Volcanic eruptions are fascinating manifestations of the Earth's dynamic inte rior which has been cooling for the past several billion years. The planets of the solar system originated some 4.5 billion years ago from the same gas and dust cloud created by the big bang. Some of the gas collapsed by the gravitational force to form the Sun at the center, while the whirling disk of gas and dust around the Sun subsequently cooled and lumped together to form larger and larger lumps of materials or planetesimals. These planetesimals collided fre quently and violently and in the process liberated heat that melted the material in them. With time this material gradually cooled and formed the planets of the solar system. During the second half of the twentieth century the theory of plate tectonics of the Earth became established and demonstrated that our planet is covered with six large and many small plates of the lithosphere. These plates move over a highly viscous lower part of the Earth's upper mantle and contain the continental and oceanic crusts. The lower mantle extends below the upper mantle until it meets the core that is more than half the diameter of the entire globe (12,740 km). The inner core consists mostly of iron and its temperature is about 5000 kelvin, whereas the liquid outer core is turbulent, rotates faster than the mantle, consists primarily of iron, and is the source of the Earth's magnetic field.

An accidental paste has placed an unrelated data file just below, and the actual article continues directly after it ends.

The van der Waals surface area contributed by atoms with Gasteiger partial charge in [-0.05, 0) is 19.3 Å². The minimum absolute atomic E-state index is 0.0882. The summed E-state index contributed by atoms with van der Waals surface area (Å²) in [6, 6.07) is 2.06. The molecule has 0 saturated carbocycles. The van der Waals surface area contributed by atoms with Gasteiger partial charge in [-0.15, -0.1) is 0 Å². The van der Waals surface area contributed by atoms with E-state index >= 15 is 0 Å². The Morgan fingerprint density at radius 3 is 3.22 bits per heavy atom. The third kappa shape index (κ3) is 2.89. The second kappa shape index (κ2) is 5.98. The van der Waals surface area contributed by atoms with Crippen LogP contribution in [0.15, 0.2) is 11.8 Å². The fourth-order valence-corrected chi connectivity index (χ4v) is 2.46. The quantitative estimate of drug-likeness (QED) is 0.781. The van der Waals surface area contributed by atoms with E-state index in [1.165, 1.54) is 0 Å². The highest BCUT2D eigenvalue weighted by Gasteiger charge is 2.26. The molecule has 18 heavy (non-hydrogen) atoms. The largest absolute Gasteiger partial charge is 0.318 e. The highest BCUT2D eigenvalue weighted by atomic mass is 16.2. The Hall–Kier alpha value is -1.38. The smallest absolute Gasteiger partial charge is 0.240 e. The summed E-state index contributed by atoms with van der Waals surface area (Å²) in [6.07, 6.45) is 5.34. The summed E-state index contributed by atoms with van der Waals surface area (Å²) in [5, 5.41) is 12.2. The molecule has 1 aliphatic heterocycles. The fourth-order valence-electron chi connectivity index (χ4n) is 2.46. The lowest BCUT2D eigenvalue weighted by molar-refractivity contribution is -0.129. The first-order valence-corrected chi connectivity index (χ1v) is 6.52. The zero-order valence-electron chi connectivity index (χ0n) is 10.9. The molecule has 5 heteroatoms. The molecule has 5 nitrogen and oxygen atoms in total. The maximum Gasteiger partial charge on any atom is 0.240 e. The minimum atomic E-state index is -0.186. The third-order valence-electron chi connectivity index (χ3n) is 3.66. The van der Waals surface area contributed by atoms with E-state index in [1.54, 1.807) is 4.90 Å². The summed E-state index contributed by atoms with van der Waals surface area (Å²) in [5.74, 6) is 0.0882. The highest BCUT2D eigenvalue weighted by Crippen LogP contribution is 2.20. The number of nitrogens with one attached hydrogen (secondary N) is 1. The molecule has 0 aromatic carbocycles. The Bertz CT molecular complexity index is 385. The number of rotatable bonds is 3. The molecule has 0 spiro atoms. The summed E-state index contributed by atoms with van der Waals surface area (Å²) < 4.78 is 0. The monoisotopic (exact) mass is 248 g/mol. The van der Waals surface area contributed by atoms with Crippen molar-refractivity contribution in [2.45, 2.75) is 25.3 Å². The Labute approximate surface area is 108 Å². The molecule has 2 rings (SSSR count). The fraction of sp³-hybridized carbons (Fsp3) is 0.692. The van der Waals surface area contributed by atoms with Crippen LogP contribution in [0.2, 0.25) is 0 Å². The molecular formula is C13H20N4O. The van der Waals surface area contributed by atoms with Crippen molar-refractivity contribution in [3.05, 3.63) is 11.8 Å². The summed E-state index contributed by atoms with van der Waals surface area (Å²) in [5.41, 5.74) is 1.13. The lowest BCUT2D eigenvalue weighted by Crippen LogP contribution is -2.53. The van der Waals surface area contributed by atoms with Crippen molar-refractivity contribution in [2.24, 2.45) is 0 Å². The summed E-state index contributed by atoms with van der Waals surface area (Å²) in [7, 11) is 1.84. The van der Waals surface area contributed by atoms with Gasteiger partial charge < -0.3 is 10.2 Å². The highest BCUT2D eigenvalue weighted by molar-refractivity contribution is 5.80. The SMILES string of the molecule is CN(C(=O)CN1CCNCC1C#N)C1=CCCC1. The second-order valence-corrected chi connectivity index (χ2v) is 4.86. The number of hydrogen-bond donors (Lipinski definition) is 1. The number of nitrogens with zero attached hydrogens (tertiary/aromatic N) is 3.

List of Figures. List of Tables. Preface. Acknowledgments. 1. Overview of Volcanic Processes. 2. Foundations of Transport Theory. 3. Properties of Igneous Materials. 4. Mantle Convection and Melt Segregation. 5. Magma Chambers. 6. Magma Ascent in Conduits. 7. Pyroclastic Dispersions. References. Index.